At the same time, rebellions broke out in the 1850-60s against the weakened Qing reign, coupled with further wars against hostile European powers.
In 1860, the former Summer Palace (Yuanming Park), with its collection of pavilions, temples, pagodas and libraries – the residence of the Qing dynasty emperors 15 kilometers northwest of Beijing’s Forbidden City – was ravaged by British and French troops during the Second Opium War.
This assault goes down in history as one of the worst acts of cultural vandalism of the XIXth century. The Palace was sacked a second time in 1900 by an eight-nation alliance against China.
Today, a statue of Victor Hugo and a text he wrote against Napoleon III and the destruction of French imperialism can be admired there, as a reminder that this was not the work of a nation, but of a government.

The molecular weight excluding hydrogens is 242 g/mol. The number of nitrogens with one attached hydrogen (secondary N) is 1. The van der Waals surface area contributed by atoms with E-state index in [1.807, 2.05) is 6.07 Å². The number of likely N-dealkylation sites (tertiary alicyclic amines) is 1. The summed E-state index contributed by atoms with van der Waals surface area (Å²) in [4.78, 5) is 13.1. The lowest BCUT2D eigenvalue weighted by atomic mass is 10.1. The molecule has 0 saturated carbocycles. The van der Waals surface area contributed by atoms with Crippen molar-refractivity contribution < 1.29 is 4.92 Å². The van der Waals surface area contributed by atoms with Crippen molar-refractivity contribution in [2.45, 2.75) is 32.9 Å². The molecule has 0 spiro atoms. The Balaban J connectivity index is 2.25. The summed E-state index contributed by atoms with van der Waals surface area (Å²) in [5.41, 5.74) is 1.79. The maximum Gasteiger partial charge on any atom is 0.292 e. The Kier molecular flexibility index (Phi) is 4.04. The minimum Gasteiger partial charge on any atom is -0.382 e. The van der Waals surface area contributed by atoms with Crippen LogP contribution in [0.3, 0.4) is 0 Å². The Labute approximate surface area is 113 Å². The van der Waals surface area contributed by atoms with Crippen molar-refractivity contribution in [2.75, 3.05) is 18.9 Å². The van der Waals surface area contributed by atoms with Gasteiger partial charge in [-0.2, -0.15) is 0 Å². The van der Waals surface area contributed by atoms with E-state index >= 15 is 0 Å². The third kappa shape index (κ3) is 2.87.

By the end of the First World War, China had 48 open ports where foreigners could trade according to their own jurisdictions.
The 20th century was an era of revolution and social change. The founding of the People’s Republic of China in 1949 led to inward-looking attitudes.
It wasn’t until 1978 that Deng Xiaoping announced a policy of opening up to the outside world in order to modernize the country.
In the XXIst century, thanks to the One Belt (economic) One Road (maritime) Initiative launched by President Xi Jingping, China is re-emerging as a major world power offering mutually beneficial cooperation in the service of a better shared future for mankind.